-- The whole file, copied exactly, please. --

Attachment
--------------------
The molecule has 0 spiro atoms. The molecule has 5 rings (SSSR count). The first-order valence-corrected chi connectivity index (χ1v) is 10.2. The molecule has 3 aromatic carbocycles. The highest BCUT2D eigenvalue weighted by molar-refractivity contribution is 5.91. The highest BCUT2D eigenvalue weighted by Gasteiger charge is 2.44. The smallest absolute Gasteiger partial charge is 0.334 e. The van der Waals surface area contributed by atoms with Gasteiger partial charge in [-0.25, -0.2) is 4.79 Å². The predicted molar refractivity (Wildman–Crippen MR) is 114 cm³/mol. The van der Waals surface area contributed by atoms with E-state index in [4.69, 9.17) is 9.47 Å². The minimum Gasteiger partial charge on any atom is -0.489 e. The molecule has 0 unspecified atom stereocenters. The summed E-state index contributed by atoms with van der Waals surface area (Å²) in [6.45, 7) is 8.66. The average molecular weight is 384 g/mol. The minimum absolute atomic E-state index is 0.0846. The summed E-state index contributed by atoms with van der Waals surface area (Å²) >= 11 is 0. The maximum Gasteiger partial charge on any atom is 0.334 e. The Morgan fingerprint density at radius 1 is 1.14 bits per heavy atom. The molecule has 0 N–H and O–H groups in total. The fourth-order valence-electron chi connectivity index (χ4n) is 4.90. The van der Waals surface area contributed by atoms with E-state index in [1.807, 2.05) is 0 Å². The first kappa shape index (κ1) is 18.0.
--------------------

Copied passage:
The molecule has 0 spiro atoms. The molecule has 5 rings (SSSR count). The first-order valence-corrected chi connectivity index (χ1v) is 10.2. The molecule has 3 aromatic carbocycles. The highest BCUT2D eigenvalue weighted by molar-refractivity contribution is 5.91. The highest BCUT2D eigenvalue weighted by Gasteiger charge is 2.44. The smallest absolute Gasteiger partial charge is 0.334 e. The van der Waals surface area contributed by atoms with Gasteiger partial charge in [-0.25, -0.2) is 4.79 Å². The predicted molar refractivity (Wildman–Crippen MR) is 114 cm³/mol. The van der Waals surface area contributed by atoms with E-state index in [4.69, 9.17) is 9.47 Å². The minimum Gasteiger partial charge on any atom is -0.489 e. The molecule has 0 unspecified atom stereocenters. The summed E-state index contributed by atoms with van der Waals surface area (Å²) in [6.45, 7) is 8.66. The average molecular weight is 384 g/mol. The minimum absolute atomic E-state index is 0.0846. The summed E-state index contributed by atoms with van der Waals surface area (Å²) >= 11 is 0. The maximum Gasteiger partial charge on any atom is 0.334 e. The Morgan fingerprint density at radius 1 is 1.14 bits per heavy atom. The molecule has 0 N–H and O–H groups in total. The fourth-order valence-electron chi connectivity index (χ4n) is 4.90. The van der Waals surface area contributed by atoms with E-state index in [1.807, 2.05) is 0 Å². The first kappa shape index (κ1) is 18.0.